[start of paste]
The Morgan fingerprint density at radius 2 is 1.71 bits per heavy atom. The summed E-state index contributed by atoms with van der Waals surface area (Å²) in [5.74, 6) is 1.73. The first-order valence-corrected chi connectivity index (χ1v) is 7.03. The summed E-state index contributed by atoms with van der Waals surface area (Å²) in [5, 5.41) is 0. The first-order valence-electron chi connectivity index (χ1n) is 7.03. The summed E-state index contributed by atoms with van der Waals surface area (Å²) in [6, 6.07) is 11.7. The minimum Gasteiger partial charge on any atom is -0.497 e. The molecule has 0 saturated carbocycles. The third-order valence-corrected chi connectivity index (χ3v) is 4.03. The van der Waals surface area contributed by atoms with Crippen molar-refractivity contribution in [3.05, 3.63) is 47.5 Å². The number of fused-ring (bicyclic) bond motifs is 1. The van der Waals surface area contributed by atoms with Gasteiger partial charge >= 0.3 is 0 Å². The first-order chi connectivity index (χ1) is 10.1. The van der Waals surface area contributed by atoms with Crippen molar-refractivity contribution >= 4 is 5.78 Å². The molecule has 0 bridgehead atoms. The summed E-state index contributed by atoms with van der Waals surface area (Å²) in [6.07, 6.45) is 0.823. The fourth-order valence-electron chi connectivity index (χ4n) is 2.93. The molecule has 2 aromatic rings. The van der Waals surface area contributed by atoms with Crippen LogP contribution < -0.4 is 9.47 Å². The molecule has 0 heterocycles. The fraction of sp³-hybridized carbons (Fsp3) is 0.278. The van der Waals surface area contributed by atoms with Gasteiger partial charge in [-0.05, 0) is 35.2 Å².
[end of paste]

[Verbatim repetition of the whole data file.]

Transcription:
The Morgan fingerprint density at radius 2 is 1.71 bits per heavy atom. The summed E-state index contributed by atoms with van der Waals surface area (Å²) in [5.74, 6) is 1.73. The first-order valence-corrected chi connectivity index (χ1v) is 7.03. The summed E-state index contributed by atoms with van der Waals surface area (Å²) in [5, 5.41) is 0. The first-order valence-electron chi connectivity index (χ1n) is 7.03. The summed E-state index contributed by atoms with van der Waals surface area (Å²) in [6, 6.07) is 11.7. The minimum Gasteiger partial charge on any atom is -0.497 e. The molecule has 0 saturated carbocycles. The third-order valence-corrected chi connectivity index (χ3v) is 4.03. The van der Waals surface area contributed by atoms with Crippen molar-refractivity contribution in [3.05, 3.63) is 47.5 Å². The number of fused-ring (bicyclic) bond motifs is 1. The van der Waals surface area contributed by atoms with Gasteiger partial charge >= 0.3 is 0 Å². The first-order chi connectivity index (χ1) is 10.1. The van der Waals surface area contributed by atoms with Crippen molar-refractivity contribution >= 4 is 5.78 Å². The molecule has 0 bridgehead atoms. The summed E-state index contributed by atoms with van der Waals surface area (Å²) in [6.07, 6.45) is 0.823. The fourth-order valence-electron chi connectivity index (χ4n) is 2.93. The molecule has 2 aromatic rings. The van der Waals surface area contributed by atoms with Crippen LogP contribution < -0.4 is 9.47 Å². The molecule has 0 heterocycles. The fraction of sp³-hybridized carbons (Fsp3) is 0.278. The van der Waals surface area contributed by atoms with Gasteiger partial charge in [-0.05, 0) is 35.2 Å².